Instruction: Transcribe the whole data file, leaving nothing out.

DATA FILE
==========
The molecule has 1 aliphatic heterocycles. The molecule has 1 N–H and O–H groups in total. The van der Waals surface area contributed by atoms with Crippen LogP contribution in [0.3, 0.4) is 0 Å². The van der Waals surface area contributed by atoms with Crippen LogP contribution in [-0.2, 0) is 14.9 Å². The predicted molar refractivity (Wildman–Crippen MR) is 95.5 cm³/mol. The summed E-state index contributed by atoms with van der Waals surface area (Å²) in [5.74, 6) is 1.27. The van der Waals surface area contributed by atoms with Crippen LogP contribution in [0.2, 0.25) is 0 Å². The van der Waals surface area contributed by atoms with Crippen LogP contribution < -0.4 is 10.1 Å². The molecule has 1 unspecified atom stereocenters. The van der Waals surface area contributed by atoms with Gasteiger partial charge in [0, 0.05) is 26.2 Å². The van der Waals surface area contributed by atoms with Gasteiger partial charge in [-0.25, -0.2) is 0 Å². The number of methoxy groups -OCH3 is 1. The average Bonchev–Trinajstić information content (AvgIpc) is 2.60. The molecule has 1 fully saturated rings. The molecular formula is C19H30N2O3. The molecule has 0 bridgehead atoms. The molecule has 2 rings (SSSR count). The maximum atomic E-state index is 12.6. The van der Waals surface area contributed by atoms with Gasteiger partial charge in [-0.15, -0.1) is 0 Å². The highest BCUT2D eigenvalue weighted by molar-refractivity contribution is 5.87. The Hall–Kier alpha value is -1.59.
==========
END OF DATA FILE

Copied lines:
The molecule has 1 aliphatic heterocycles. The molecule has 1 N–H and O–H groups in total. The van der Waals surface area contributed by atoms with Crippen LogP contribution in [0.3, 0.4) is 0 Å². The van der Waals surface area contributed by atoms with Crippen LogP contribution in [-0.2, 0) is 14.9 Å². The predicted molar refractivity (Wildman–Crippen MR) is 95.5 cm³/mol. The summed E-state index contributed by atoms with van der Waals surface area (Å²) in [5.74, 6) is 1.27. The van der Waals surface area contributed by atoms with Crippen LogP contribution in [0.2, 0.25) is 0 Å². The van der Waals surface area contributed by atoms with Crippen LogP contribution < -0.4 is 10.1 Å². The molecule has 1 unspecified atom stereocenters. The van der Waals surface area contributed by atoms with Gasteiger partial charge in [0, 0.05) is 26.2 Å². The van der Waals surface area contributed by atoms with Gasteiger partial charge in [-0.25, -0.2) is 0 Å². The number of methoxy groups -OCH3 is 1. The average Bonchev–Trinajstić information content (AvgIpc) is 2.60. The molecule has 1 fully saturated rings. The molecular formula is C19H30N2O3. The molecule has 0 bridgehead atoms. The molecule has 2 rings (SSSR count). The maximum atomic E-state index is 12.6. The van der Waals surface area contributed by atoms with Gasteiger partial charge in [-0.15, -0.1) is 0 Å². The highest BCUT2D eigenvalue weighted by molar-refractivity contribution is 5.87. The Hall–Kier alpha value is -1.59.